Signs and Symptoms
The patient with papillophlebitis is younger, typically under the age of 50
years. Further, the patient presents with no history of contributory systemic disease. The
presence of systemic vascular disease in the patient with papillophlebitis is similar to
that found in age-matched controls.
The patient may present with mildly reduced visual acuity, visual field,
or both. Papillophlebitis is most commonly a unilateral condition. There is no racial or
Ophthalmoscopically, there are dilated and tortuous retinal veins, dot
& blot as well as flame shaped hemorrhages, exudates, cotton wool spots, retinal and
macular edema, and disc edema. In extreme cases, there is posterior and anterior segment
neovascularization and possibly neovascular glaucoma. In mild cases, retinal hemorrhages
may be absent with only an edematous optic disc present.
Papillophlebitis is essentially a central retinal vein occlusion (CRVO)
occurring in a young, healthy patient. Historically, papillophlebitis has been referred to
as Big Blind Spot Syndrome (BBSS), benign retinal vasculitis, presumed phlebitis of the
optic disc, optic disc vasculitis, and non-ischemic CRVO. While CRVO develops in the
elderly patient due to arteriolosclerosis and thrombus formation, this doesnt seem
to be the case in papillophlebitis. Some theorize that papillophlebitis develops from
inflammation of the retinal or papillary vessels. Histopathological sections in
papillophlebitis have demonstrated extensive phlebitis and obliteration of lumens of
arterioles and mononuclear inflammatory infiltration of the central retinal veins.
As with true CRVO, papillophlebitis may develop extensive areas of
retinal non-perfusion with subsequent neovascularization of the posterior or anterior
segment and neovascular glaucoma.
Typically, papillophlebitis is a non-ischemic occlusion that can be
expected to resolve in three to six months. Monthly observation (preferably with ocular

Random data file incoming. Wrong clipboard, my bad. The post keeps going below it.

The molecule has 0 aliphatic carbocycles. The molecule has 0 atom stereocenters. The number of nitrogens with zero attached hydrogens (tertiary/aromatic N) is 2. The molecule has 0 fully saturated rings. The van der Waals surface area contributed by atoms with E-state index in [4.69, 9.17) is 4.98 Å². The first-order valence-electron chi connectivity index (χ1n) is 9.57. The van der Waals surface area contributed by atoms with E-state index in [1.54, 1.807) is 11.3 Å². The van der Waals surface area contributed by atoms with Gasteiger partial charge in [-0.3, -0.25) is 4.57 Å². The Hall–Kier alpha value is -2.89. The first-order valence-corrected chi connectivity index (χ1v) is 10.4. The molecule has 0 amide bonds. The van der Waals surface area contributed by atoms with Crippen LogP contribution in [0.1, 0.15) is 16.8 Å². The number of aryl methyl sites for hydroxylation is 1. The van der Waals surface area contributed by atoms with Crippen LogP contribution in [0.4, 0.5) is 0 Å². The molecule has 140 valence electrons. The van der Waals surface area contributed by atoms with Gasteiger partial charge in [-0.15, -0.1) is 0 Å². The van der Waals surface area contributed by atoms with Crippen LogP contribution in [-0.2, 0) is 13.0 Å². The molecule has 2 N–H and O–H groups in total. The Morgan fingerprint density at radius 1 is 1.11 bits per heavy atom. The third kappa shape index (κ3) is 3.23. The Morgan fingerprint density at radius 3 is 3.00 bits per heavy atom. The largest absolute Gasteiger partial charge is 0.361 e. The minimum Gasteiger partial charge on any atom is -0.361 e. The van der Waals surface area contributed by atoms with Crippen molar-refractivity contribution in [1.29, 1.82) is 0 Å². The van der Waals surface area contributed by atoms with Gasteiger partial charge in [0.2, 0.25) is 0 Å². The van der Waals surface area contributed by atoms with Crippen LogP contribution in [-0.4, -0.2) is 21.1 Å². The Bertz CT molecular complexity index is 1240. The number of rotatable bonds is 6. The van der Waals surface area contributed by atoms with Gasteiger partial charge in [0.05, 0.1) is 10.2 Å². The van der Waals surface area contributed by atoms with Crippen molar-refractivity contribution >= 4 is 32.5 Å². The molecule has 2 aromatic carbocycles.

photography) is indicated. Potential neovascularization of the disc, retina, iris, and
angle must be carefully monitored, and referred to a retinal specialist if discovered. A
significant number of patients have a final visual acuity of 20/200 or worse due to
complications such as chronic macular edema and subsequent macular compromise, tractional
retinal detachment, or neovascular glaucoma. Prognosis is determined by the amount of
initial capillary non-perfusion. If papillophlebitis is initially non-ischemic, then
prognosis is good. Fortunately, the vast majority of cases will be non-ischemic.
Due to the unknown etiology of papillophlebitis, the optimal treatment
has yet to be determined. It is unclear whether or not anticoagulant therapy improves
final visual outcome. Though it is theorized that papillophlebitis is an inflammatory
condition, systemic steroids have not been demonstrated to be effective.
The patient with papillophlebitis is generally healthy. Hypertension has
been noted in 23-42 percent of patients with papillophlebitis. Diabetes has been found in
only 3-9 percent of patients. Hyperlipidema, hyperviscosity, and hypercoagulable states
have not been found in patients with papillophlebitis in greater incidence than
age-matched controls. Patients should be referred to a primary care physician for systemic
evaluation. If any abnormalities are found, they must be aggressively treated.
Papillophlebitis is a CRVO in a young, healthy adult.
Papillophlebitis is typically benign, but may develop the
same neovascular complications as an ischemic CRVO.
Medical testing is frequently unproductive.
Other reports in this section